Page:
a convention, oh, say in Maui. And they were all introduced one at a time, from Mike Moncrief of Forth Worth to Dallas mayor pro tem Dr. Alba Garcia to Dr. Robert Cluck of Arlington to even Dianne Costa of tiny Highland Village.
This made you understand truly what a regional effort this Super Bowl is, because as Moncrief said when we were walking out to the parking lot afterward, "There really are no boundaries" in this region, pointing out how so many people live in one city and work in another, likely commuting through maybe two to three others just to get there.
And if seeing all the mayors of so many cities involved didn't, then the introduction of the main Super Bowl venues certainly did, stretching from downtown Dallas to the east to Fort Worth to the west; from Arlington midway in between to Irving to the north. As expected, the NFC champs will be housed at the Omni Mandalay in Las Colinas (Irving) and are scheduled to use the Cowboys facility at The Ranch for practice. The AFC champs are staying in downtown Fort Worth at the Omni that is opening this year and will practice at TCU.
And the NFL headquarters, media center and NFL Experience will be in Dallas, with the headquarters at the Hilton Anatole just outside of downtown, the NFL Experience at the Dallas Convention Center and the Media Center at the Sheraton
Dallas in downtown.
"The thing that we all want to see, we want to see a uniting of the region with Fort Worth and Dallas, and I think Bill said it very eloquently," Aikman said, referring to Bill Lively, chairman of the Super Bowl Host Committee, "this is an opportunity for relationships to be established, friendships will be made. For someone who wasn't around when maybe some of the things that have taken place in the past that created this competition between the various cities, this is a chance to transcend all that. I'm hopeful when it's all over with we've accomplished something from that standpoint and continue to work together as a region."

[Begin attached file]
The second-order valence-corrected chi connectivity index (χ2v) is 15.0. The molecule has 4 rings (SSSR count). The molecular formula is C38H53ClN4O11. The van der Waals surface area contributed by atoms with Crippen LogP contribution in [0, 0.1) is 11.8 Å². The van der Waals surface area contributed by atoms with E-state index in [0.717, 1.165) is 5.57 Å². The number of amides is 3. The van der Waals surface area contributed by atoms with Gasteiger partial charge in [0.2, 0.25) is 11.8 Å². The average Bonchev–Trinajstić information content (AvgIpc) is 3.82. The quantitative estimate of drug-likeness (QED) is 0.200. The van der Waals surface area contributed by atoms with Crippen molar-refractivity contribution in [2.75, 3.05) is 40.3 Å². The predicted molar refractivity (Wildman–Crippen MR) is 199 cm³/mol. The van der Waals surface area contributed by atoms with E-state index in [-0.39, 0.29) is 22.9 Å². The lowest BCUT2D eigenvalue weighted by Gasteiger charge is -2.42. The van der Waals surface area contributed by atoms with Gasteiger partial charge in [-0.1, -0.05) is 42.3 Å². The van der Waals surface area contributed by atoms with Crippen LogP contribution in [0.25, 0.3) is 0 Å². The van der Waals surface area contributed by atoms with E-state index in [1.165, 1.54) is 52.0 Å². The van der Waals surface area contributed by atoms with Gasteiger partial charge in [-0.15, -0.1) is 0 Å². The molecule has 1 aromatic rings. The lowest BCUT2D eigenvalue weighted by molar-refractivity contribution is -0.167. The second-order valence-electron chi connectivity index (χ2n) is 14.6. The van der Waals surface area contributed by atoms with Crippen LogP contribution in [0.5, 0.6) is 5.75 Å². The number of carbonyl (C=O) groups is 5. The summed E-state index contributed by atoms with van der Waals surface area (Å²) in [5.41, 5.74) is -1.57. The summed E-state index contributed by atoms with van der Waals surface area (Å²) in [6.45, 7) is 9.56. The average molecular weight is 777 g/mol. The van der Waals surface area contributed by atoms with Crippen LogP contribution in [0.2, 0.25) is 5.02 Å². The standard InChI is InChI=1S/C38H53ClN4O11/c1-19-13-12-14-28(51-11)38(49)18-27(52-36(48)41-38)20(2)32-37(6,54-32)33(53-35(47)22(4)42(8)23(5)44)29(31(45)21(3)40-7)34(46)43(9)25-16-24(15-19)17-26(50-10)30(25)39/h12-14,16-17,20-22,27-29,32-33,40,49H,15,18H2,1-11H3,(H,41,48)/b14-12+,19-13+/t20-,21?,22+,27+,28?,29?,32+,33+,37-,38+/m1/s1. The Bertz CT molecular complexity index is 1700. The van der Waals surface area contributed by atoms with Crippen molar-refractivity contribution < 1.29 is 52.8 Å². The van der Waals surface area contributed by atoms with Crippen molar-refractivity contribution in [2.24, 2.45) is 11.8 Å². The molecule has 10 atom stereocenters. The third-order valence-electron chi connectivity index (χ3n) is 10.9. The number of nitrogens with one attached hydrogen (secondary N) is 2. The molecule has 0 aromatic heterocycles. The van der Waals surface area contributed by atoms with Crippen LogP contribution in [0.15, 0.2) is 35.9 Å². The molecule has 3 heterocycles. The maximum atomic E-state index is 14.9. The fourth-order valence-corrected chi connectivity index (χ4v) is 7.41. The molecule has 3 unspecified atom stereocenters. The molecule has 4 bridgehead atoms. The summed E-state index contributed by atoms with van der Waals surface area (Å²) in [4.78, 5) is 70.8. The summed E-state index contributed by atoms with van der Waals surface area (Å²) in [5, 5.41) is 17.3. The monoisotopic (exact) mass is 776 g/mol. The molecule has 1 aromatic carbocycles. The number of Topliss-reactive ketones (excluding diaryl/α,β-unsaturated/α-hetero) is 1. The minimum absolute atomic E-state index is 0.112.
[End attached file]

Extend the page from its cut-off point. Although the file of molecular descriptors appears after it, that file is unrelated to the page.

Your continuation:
The two major obstacles for this Super Bowl will be the possibility of bad weather and lack of proximity, the main venues spread out over 30 miles, with the new Cowboys stadium the epicenter. And there is little the host committee can do about either.
But as we've seen at various other Super Bowls challenged by lack of ideal weather or a central gathering area, there always seemed to be one factor to lessen those potential inconveniences.
"I think in a nutshell, I think it's the North Texas hospitality that will sell this Super Bowl and make it what it should be," Aikman said.
In other words, the people of this region.
Who got off to a good start on Tuesday.